We no longer buy from this brand. And we also don’t eat as much meat. We made the shift five years ago. It was first easier to find quality Kosher meat and organic chicken, there was also one local Chicago company that sold quality organic halal meat and chicken. But now there are at least two American Organic Halal labels if not more. As for produce, I fell in love with local produce from farmer’s markets and later discovered the CSA. If you’re not familiar, do check it out. It’s an amazing way to get connected with your local farmers. To my surprise I even found CSAs in Cairo Egypt. (I never got a chance to try them though).
We make an effort to find the best schools for our children, the best doctors, dentists, hair salons… etc. Why not do a little research for something that has a straight connection to our health and above all spirituality. You are what you eat, it’s true. There is an insane amount of (factual) literature and documentaries if you read them or watch them, you’ll get sick to your stomach, no joke. I mean, how do we (Muslims) connect with God the creator five times a day, and not connect with his creation– the earth that we kiss with our foreheads five times a day?
It was narrated that Sayyiduna Abu Bakr had a major stomach ache after drinking some Milk. When he asked his servant about how he acquired the Milk and learned that it came from an unlawful source. He stuck his finger in his mouth and made himself throw up all of the milk. He then prayed and asked God for forgiveness for having such milk pass in his stomach for a brief time. Upon hearing the story, Prophet Mohammad said “Don’t you know that nothing goes to the stomach of Siddiq (meaning Abu Bakr), except what is tayyib (pure)” Bukhari.
Local organic and grass fed food is more pricey than your “regular” option, but if we decide to shift this mindset in all our daily living. We’ll find it surprising, how much we cut the cost of living (electric bills, unnecessary purchases, ..etc) Also if enough people make the shift, the prices will naturally go down. Support your local farmers. Eat less meat (we eat meat about once a month, and chicken once a week or less).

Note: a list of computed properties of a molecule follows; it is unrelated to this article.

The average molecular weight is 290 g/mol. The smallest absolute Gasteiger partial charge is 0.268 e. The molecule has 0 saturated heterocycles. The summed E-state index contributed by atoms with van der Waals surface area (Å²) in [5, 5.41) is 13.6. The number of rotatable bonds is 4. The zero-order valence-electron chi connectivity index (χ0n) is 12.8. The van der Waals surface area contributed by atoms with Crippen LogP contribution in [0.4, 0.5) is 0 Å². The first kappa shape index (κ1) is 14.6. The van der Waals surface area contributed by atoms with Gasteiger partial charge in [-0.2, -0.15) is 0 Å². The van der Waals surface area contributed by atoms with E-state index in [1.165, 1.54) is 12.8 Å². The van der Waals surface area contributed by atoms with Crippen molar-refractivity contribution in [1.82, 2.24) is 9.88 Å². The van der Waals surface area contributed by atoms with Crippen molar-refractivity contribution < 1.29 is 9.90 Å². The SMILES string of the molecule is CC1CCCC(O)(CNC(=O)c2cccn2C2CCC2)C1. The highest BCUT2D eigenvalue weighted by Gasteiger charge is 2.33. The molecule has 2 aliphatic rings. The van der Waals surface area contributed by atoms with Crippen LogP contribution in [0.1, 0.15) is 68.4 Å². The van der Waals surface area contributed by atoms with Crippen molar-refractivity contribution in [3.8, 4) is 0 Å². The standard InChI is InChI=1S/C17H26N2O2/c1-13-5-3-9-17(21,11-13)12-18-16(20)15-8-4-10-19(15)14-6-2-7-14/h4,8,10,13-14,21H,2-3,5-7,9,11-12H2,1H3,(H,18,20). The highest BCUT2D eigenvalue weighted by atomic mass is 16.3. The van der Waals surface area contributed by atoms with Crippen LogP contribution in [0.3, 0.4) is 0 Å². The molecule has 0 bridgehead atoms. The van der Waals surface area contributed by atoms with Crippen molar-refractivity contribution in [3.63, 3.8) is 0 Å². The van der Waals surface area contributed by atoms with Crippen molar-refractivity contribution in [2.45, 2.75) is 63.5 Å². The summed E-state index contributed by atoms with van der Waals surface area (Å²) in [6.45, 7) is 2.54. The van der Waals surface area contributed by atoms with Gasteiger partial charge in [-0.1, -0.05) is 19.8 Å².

For those interested here’s where we get our meat:
We buy our local grass fed meat and organic chicken from our friend Qaid Hassan. He’s been very active with the sustainable movement, bringing farmers markets to Chicago’s south side and starting his own Organic Halal meat and poultry label: Whole Earth Meats. He ships all over the U.S and his meat is the best I’ve tasted in this country, and honestly I have never touched a cleaner uncooked chicken than his. All I do is rinse it out, I don’t add any salt or vinegar to get rid of the greasy skin. You can like them on Facebook or follow them on twitter.
For produce: farmers markets, whole foods, and CSA’s. (this year we were moving too much, but next year we’ll be joining again inshaAllah)
For more info about eco-halal food and living, check them out. They are making admirable efforts mashaAllah.
This short question/ answer video, might give you some insight:
Alright, I’m done preaching.
It’s the Night of The Twenty Seventh People. For those of you who are still up and praying, remember Somalia, Syria, Libya, Egypt, Tunisia, Yemen, Japan, East Coasters (Irene affected areas) and everyone struggling this time. May God ease the pain and lift the calamities, and accept us. Amen!